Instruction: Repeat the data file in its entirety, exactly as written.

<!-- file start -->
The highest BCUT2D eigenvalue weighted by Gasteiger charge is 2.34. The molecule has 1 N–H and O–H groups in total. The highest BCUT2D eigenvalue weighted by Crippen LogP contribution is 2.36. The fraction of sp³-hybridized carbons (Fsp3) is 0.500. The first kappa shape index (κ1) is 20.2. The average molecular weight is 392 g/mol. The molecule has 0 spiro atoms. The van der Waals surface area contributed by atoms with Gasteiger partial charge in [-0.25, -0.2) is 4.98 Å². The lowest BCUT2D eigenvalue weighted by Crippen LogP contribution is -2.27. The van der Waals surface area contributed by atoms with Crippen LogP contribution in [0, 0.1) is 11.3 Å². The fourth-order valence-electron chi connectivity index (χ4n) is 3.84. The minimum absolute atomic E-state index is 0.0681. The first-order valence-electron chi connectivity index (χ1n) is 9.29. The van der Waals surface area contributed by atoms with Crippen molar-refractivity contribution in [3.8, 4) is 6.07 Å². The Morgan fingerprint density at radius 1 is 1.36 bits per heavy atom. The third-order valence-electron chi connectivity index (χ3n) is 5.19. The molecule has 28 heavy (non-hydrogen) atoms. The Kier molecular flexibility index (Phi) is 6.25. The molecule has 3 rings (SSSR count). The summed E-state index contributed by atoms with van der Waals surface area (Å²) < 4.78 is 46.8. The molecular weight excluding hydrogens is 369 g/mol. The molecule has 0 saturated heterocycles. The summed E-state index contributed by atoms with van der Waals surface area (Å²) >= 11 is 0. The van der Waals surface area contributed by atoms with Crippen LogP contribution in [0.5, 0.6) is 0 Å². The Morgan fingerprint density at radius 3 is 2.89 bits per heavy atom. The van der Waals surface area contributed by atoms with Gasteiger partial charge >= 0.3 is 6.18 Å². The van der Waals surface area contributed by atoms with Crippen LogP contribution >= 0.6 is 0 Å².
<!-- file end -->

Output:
The highest BCUT2D eigenvalue weighted by Gasteiger charge is 2.34. The molecule has 1 N–H and O–H groups in total. The highest BCUT2D eigenvalue weighted by Crippen LogP contribution is 2.36. The fraction of sp³-hybridized carbons (Fsp3) is 0.500. The first kappa shape index (κ1) is 20.2. The average molecular weight is 392 g/mol. The molecule has 0 spiro atoms. The van der Waals surface area contributed by atoms with Gasteiger partial charge in [-0.25, -0.2) is 4.98 Å². The lowest BCUT2D eigenvalue weighted by Crippen LogP contribution is -2.27. The van der Waals surface area contributed by atoms with Crippen LogP contribution in [0, 0.1) is 11.3 Å². The fourth-order valence-electron chi connectivity index (χ4n) is 3.84. The minimum absolute atomic E-state index is 0.0681. The first-order valence-electron chi connectivity index (χ1n) is 9.29. The van der Waals surface area contributed by atoms with Crippen molar-refractivity contribution in [3.8, 4) is 6.07 Å². The Morgan fingerprint density at radius 1 is 1.36 bits per heavy atom. The third-order valence-electron chi connectivity index (χ3n) is 5.19. The molecule has 28 heavy (non-hydrogen) atoms. The Kier molecular flexibility index (Phi) is 6.25. The molecule has 3 rings (SSSR count). The summed E-state index contributed by atoms with van der Waals surface area (Å²) < 4.78 is 46.8. The molecular weight excluding hydrogens is 369 g/mol. The molecule has 0 saturated heterocycles. The summed E-state index contributed by atoms with van der Waals surface area (Å²) >= 11 is 0. The van der Waals surface area contributed by atoms with Crippen LogP contribution in [0.5, 0.6) is 0 Å². The Morgan fingerprint density at radius 3 is 2.89 bits per heavy atom. The van der Waals surface area contributed by atoms with Gasteiger partial charge >= 0.3 is 6.18 Å². The van der Waals surface area contributed by atoms with Crippen LogP contribution >= 0.6 is 0 Å².